Don Cornelius in 1973
Don Cornelius, creator of the long-running TV dance show "Soul Train," is dead at 75 of a self-inflicted gunshot wound.
Police responding to a report of a shooting found Cornelius at his Sherman Oaks, Calif., home around 4 a.m. He was pronounced dead about an hour later at Cedars-Sinai Medical Center, according to the coroner's office.
Authorities have not found a suicide note and are talking to relatives about his mental state.
Cornelius' world grew dark in recent years as he faced fallout from a divorce and other pressures. In 2009, he was sentenced to three years' probation after pleading no contest to misdemeanor spousal battery and, in his divorce case that year, he also mentioned having significant health problems.
He has two children, Anthony and Raymond, with his first wife, Delores Harrison.
The entertainment world is mourning the death of "Soul Train" creator and host Don Cornelius, who was found dead in his California home Wednesday of an apparent self-inflicted gunshot wound. NBC's Aditi Roy reports.
TheGrio: Why 'Soul Train; will never leave America's station
"Soul Train" began in 1970 in Chicago and aired in syndication from 1971 to March 2006, featuring primarily African-American musicians. It brought the best R&B, soul and later hip-hop acts to TV and had teenagers dance to them. It was one of the first shows to showcase African-Americans prominently, although the dance group was racially mixed.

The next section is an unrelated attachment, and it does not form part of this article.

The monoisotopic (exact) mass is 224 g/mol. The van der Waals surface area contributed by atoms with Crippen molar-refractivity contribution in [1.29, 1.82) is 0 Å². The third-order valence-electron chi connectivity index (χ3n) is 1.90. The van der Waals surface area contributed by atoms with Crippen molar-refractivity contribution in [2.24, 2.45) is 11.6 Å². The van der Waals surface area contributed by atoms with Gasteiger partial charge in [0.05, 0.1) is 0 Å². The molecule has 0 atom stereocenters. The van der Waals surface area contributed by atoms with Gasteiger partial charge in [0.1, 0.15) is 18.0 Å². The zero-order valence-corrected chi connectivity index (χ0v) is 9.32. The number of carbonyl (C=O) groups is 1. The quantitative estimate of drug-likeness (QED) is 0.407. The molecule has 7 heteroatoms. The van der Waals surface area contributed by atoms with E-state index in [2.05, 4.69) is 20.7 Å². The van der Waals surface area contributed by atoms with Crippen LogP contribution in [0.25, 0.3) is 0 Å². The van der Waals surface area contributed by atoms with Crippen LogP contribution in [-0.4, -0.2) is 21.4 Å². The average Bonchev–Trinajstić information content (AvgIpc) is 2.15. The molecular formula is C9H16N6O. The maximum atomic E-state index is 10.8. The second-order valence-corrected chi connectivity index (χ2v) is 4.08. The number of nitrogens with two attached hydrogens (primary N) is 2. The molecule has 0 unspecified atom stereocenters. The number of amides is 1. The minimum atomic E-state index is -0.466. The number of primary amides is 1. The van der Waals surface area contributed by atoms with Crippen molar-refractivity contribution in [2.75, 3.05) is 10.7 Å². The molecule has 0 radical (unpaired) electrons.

Cornelius was the first host and executive producer. As the smooth-talking host with a deep voice, Cornelius gave to hip young kids of the '70s what 'American Bandstand' creator Dick Clark offered to viewers in the early days of rock 'n' roll.
As the popularity of 'Soul Train' grew, the show began to cross over into mainstream America and R&B artists soon broadened their fan base. That cemented its status as not just a hit TV program but one that helped shape pop culture.
Stars such as Ike and Tina Turner, Marvin Gaye, Aretha Franklin, the Jackson 5, James Brown and Stevie Wonder appeared on the show.
Watching the show became a weekly ritual in many households, especially African-American homes. Author Earl Ofari Hutchinson wrote in theGrio that "It was virtually a black household ritual to do one of two things when Saturday rolled around and it was Soul Train time. One was to sway, swoon, and sing the lyrics belted out by the parade of R&B legends and top hit artists ... The other ritual was to dance, or more likely stumble around the living room, trying to do our best imitation of the latest dance steps displayed by the show's perpetual motion gyrating couples."
Popular features on the show included the "Soul Train Line," where individual dancers showed off their moves between two lines of people, and the "Soul Train Scramble Board," where dancers unscrambled letters that spelled the name of that night's performer or a prominent African-American.
The show began each episode by welcoming viewers to "the hippest trip in America" and closed by wishing them "love, peace and soul."
Quincy Jones said that he was "deeply saddened" at the sudden passing of his friend, colleague and business partner.
"Before MTV there was 'Soul Train,' that will be the great legacy of Don Cornelius," he said. "His contributions to television, music and our culture as a whole will never be matched."
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